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Lyse Doucet

Lyse Doucet Chief international correspondent

Come here for my thoughts on places in the headlines, people who live behind or beyond front lines and who live ordinary lives in extraordinary ways

Gaza crisis: Shejaiya assault defines grimmest day

Every day, for 12 days, the tally of casualties was grim, the details often grisly.

Every day, the rockets kept soaring in a trail of white vapour out of Gaza and Israeli air strikes pounded this blighted sliver of land along the Mediterranean.

Then came the ground offensive which intensified Israel's campaign. Then came Shejaiya.

Israel's assault on a densely populated neighbourhood brought the greatest fighting and the grimmest news in this, the third Gaza conflagration in just six years.

Gaza's list of the dead crossed 500 and keeps climbing, according to figures from the health ministry here. The UN says the vast majority are civilians; many are children.

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Karzai rules out Iraq scenario in Afghanistan

Both Iraq and Afghanistan were the target of major US-led wars, both are besieged by strong insurgencies, and both are still struggling to establish solid institutions.

In Kabul this week, Afghans kept bringing up the dramatic developments unfolding in Iraq, where radical Islamist fighters stunned many with their lightning sweep into key cities.

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Afghan elections: Voting for a better future

Posters of candidates and their supporters
Both candidates have made surprising transformations during the contest

As Afghanistan stands at a crucial turning point that will determine its political future, its past still stubbornly lingers.

"We met nearly 30 years ago, during President Najibullah's time," a smiling police officer reminds me as we approach the main command centre in the heavily fortified Interior Ministry in Kabul.

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The women reporters determined to cover World War Two

Mary Welsh, Dixie Tighe, Kathleen Harriman, Helen Kirkpatrick, Lee Miller, Tania Long, London, England 1942’ Unknown Photographer, Lee Miller Archives, England 2014. All rights reserved.
Women correspondents accredited by the US Army: Mary Welsh, Dixie Tighe, Kathleen Harriman, Helen Kirkpatrick, Lee Miller, and Tania Long

Seventy years ago, a group of American women journalists made history when they covered the greatest story of their generation. They called them the D-Day Dames.

"It is necessary that I report on this war," writer Martha Gellhorn fumed in an angry letter to military authorities. "I do not feel there is any need to beg as a favour for the right to serve as the eyes for millions of people in America who are desperately in need of seeing, but cannot see for themselves."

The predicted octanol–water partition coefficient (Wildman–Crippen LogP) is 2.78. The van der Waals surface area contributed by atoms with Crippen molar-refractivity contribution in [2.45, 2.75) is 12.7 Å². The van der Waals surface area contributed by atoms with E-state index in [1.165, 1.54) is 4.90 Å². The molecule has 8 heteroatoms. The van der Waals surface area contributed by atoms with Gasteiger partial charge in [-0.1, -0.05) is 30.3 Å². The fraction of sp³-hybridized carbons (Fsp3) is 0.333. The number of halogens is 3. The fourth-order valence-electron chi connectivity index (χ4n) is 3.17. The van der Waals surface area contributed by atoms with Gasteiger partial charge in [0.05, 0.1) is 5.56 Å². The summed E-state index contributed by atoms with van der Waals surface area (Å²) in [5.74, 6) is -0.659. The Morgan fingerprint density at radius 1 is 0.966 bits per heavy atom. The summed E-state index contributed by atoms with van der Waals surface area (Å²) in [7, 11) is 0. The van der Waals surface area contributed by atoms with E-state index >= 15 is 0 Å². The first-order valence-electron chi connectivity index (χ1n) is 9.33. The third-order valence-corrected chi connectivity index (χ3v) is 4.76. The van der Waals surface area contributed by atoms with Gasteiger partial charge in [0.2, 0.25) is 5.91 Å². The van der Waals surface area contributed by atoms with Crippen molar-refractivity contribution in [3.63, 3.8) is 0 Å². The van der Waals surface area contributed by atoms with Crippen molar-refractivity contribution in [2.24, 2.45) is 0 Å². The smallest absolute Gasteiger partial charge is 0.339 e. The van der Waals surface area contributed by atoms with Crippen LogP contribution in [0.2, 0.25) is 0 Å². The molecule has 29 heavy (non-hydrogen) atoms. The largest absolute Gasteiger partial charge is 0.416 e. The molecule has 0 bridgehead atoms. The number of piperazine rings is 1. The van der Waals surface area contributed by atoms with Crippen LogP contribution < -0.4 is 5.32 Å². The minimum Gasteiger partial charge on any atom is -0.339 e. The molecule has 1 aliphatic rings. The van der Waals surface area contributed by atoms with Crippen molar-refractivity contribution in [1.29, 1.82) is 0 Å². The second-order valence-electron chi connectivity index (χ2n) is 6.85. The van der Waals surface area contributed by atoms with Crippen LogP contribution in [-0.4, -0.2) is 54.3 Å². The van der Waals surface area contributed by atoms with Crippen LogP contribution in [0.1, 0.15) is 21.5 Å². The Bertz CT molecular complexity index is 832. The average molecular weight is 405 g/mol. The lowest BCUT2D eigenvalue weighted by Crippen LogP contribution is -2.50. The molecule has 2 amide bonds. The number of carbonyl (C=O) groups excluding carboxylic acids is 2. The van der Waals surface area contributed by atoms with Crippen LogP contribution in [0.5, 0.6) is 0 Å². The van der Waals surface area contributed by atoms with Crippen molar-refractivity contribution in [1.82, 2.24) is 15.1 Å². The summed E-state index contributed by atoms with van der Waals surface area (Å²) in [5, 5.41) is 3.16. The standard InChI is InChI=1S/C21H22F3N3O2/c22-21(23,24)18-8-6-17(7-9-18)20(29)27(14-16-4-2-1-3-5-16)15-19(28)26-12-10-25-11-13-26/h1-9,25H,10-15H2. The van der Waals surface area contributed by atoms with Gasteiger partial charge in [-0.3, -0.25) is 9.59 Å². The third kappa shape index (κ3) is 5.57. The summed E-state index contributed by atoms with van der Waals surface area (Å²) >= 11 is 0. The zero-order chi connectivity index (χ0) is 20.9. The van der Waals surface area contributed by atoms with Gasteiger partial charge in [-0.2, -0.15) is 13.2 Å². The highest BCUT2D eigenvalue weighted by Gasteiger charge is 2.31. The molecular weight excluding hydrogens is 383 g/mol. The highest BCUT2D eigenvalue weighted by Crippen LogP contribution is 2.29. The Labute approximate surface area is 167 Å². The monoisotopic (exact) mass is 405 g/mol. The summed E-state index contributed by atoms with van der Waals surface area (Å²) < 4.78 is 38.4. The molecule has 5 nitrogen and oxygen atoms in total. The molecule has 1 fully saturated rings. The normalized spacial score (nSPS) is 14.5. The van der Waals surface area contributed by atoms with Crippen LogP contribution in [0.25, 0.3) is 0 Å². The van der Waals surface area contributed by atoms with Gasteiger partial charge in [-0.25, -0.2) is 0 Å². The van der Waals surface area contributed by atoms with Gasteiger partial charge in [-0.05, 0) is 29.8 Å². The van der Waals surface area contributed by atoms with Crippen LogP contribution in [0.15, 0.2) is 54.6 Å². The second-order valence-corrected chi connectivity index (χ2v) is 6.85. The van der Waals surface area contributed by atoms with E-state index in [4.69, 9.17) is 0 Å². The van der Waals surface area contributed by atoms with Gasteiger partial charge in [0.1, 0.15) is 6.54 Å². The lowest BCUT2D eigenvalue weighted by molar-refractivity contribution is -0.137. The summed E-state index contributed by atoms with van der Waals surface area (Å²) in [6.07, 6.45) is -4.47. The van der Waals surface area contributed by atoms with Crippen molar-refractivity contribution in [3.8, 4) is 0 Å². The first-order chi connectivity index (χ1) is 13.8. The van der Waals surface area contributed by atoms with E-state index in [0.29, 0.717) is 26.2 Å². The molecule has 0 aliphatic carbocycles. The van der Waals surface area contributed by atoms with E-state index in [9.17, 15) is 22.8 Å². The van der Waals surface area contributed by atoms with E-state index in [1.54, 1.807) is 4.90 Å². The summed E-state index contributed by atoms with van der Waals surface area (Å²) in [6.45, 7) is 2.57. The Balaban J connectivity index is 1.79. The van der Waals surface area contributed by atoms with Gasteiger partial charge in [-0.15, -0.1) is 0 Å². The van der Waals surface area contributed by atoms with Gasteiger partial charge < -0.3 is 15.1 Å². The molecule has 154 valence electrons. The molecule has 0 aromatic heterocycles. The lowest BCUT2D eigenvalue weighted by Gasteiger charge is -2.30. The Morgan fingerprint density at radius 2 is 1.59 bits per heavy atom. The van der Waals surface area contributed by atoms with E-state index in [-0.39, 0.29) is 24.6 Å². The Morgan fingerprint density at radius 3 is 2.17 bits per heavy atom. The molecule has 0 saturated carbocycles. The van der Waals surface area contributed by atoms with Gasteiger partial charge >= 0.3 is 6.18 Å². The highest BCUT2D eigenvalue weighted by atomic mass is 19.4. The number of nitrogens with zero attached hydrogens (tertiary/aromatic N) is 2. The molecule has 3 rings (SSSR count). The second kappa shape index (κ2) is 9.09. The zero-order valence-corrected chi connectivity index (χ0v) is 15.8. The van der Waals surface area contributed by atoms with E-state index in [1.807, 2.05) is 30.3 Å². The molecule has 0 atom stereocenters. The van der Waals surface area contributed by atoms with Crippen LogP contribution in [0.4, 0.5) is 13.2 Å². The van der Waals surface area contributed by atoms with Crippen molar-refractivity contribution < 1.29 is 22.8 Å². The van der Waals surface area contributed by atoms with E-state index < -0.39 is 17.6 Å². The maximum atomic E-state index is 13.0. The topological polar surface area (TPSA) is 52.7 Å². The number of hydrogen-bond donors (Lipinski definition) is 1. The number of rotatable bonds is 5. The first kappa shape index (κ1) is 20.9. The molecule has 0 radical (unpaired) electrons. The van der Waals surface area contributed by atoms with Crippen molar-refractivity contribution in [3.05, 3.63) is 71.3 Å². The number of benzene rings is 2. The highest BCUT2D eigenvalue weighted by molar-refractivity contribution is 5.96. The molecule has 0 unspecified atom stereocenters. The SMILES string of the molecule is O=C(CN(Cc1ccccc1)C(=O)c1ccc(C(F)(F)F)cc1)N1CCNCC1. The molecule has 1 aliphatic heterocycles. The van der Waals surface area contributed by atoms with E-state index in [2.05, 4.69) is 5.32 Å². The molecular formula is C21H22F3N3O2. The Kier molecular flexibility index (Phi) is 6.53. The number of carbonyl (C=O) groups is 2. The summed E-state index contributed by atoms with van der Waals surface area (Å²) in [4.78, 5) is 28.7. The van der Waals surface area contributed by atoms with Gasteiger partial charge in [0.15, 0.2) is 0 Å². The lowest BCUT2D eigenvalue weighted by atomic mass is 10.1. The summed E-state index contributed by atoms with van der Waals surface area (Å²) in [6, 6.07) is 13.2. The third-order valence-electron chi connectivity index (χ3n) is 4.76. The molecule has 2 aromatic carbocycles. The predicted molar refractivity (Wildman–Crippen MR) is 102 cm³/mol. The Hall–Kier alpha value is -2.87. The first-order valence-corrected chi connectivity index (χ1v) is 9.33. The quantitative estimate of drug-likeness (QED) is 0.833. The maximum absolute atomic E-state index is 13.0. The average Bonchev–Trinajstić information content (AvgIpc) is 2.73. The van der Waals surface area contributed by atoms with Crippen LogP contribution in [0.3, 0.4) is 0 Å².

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Syrian exams bring Yarmouk students siege respite

Students being allowed out of Yarmouk
The students eventually emerged from the ruins of Yarmouk refugee camp

In a shattered space where even basics like bread and medicine are missing, one of life's most normal routines has finally been allowed.

At the 11th hour, safe passage was agreed to enable 120 teenagers to leave the besieged Palestinian camp of Yarmouk, in southern Damascus, to sit their exams.

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Syria crisis: Rebuilding lives in the void left in Homs

It was, for many long months, one of the darkest corners of one of the worst battles of the war.

Besieged and embattled, the Old Quarter lay just beyond a desolate no-man's land around Homs's iconic new Clock Tower. The damaged edifice no longer keeps time, but it marks a defining time, still standing tall in the midst of rubble and ruin.

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Syria crisis: Sounds return to shattered city of Homs

Last week rebel fighters completed their withdrawal from Homs, marking the end of three years of resistance in Syria's third city, once dubbed the "capital of the revolution".

Residents are now trickling back into the ruins of their home town, but on Tuesday UN mediator Lakhtar Brahimi said he was stepping down - with no end in sight to the three-year conflict in Syria.

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Lyse added analysis to:

Syria conflict: West criticises Assad election plan

Such is Syria's deep, dangerous divide that an election makes absolute sense for some, and is profoundly absurd for others.

President Assad has hinted for more than a year that it was his right to run again.

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About Lyse

Lyse has been reporting for the BBC for nearly 30 years, with posts in Abidjan, Kabul, Islamabad, Tehran, Amman and Jerusalem. In 1999 she joined the BBC's team of presenters but most of her time is spent going back to regions where she lived, and also discovering new ones too.

Lyse often presents from the field for BBC World News, and the BBC World Service's flagship Newshour programme, as well as the News Channel. She works as a correspondent too, reporting across the BBC's global and domestic TV and radio outlets. She also writes for BBC online and posts - judiciously! - on Twitter and Facebook.

Lyse feels at home in many places but is still Canadian. She was educated in Canada, at Queen's University, and the University of Toronto, and has been awarded several honorary doctorates as well as major journalism awards.

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